5. Socks: There are several reasons to pack a few pairs of socks. For one, Bhutan is cold. Socks will keep your feet warm and toasty. Moreover, they offer protection while hiking, keeping you safe from stray branches or insects

How much money should I bring to Bhutan?

The amount of money you should bring to Bhutan depends on your personal spending habits and the activities you plan to do. Here are some things to consider:

  1. Daily Sustainable Development Fee (SDF): All travelers to Bhutan, except for Indian nationals, are required to pay a USD 200 SDF per night. For families, there is a 50% discount for children below 6 years of age and a 100% discount for children below 2 years old.
  2. Visa Processing Fee: In addition to the SDF, there’s also a one-off visa processing fee of USD 40 per person.
  3. Personal Expenses: How much money you should bring depends entirely on your budget. But if you want to buy some souvenirs, have some for extra drinks or food, and maybe take part in some other activities, you should consider bringing around 20–50 USD per day.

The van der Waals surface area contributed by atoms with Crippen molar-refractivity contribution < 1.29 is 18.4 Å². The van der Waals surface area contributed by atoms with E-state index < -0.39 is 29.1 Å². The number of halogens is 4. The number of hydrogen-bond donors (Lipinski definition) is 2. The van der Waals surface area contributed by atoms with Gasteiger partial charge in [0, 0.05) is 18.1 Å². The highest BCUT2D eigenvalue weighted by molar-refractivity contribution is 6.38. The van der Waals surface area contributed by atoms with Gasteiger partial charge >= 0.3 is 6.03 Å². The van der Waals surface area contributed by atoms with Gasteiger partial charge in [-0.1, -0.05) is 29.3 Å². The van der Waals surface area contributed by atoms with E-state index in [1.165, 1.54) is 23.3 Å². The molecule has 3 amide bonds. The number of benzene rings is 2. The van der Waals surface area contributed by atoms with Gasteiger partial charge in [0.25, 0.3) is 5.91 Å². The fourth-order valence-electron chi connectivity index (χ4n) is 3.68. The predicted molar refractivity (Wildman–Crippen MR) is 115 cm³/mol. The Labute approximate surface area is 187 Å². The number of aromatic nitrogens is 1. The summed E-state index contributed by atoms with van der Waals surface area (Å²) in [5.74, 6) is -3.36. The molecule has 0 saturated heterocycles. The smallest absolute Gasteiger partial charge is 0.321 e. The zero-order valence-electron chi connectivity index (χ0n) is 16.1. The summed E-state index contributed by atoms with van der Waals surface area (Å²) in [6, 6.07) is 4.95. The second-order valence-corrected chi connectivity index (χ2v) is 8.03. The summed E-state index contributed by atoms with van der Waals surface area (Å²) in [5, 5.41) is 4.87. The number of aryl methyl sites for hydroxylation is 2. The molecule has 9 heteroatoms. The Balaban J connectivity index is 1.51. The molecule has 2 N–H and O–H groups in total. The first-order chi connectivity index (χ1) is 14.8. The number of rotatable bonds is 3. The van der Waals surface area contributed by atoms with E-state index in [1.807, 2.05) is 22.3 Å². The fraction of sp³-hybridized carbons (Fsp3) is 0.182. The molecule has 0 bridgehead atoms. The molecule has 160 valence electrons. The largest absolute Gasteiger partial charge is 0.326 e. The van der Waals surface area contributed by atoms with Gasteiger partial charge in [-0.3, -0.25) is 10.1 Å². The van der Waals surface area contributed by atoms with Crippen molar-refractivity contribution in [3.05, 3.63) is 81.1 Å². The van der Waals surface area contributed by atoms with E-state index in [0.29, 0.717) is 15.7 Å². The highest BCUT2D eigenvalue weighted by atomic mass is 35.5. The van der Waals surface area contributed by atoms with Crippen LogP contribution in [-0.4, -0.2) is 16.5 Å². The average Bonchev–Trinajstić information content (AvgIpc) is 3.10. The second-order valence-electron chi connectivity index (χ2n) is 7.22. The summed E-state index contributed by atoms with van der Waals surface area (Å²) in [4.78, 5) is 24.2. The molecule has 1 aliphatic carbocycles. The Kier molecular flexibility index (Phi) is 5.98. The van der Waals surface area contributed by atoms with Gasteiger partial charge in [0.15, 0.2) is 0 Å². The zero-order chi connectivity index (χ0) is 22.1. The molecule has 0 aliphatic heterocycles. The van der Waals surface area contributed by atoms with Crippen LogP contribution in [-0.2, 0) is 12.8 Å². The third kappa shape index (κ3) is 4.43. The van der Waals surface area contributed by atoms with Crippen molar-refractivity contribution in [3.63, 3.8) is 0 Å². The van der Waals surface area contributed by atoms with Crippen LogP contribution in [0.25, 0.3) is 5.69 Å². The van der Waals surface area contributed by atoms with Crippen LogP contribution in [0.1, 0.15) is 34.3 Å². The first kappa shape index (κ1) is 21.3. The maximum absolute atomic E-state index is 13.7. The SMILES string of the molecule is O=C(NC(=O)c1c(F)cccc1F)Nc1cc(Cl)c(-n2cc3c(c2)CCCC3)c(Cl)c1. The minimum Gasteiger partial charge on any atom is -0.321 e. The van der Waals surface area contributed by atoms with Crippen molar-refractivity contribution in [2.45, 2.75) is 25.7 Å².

4. Cash Limit: As per the new guidelines announced by the Royal Monetary Authority (RMA), travelers are allowed to carry a maximum of Nu 25,000 per person into the country.

Can I wear shorts in Bhutan?

In Bhutan, it’s generally recommended to avoid wearing shorts. The country has a conservative dress code, and wearing shorts could make you feel uncomfortable. Instead, opt for long pants or skirts that cover your ankles. This is especially important when visiting religious sites like monasteries or dzongs. So, it’s best to leave your shorts at home when packing for Bhutan.

Is Bhutan cheap to visit?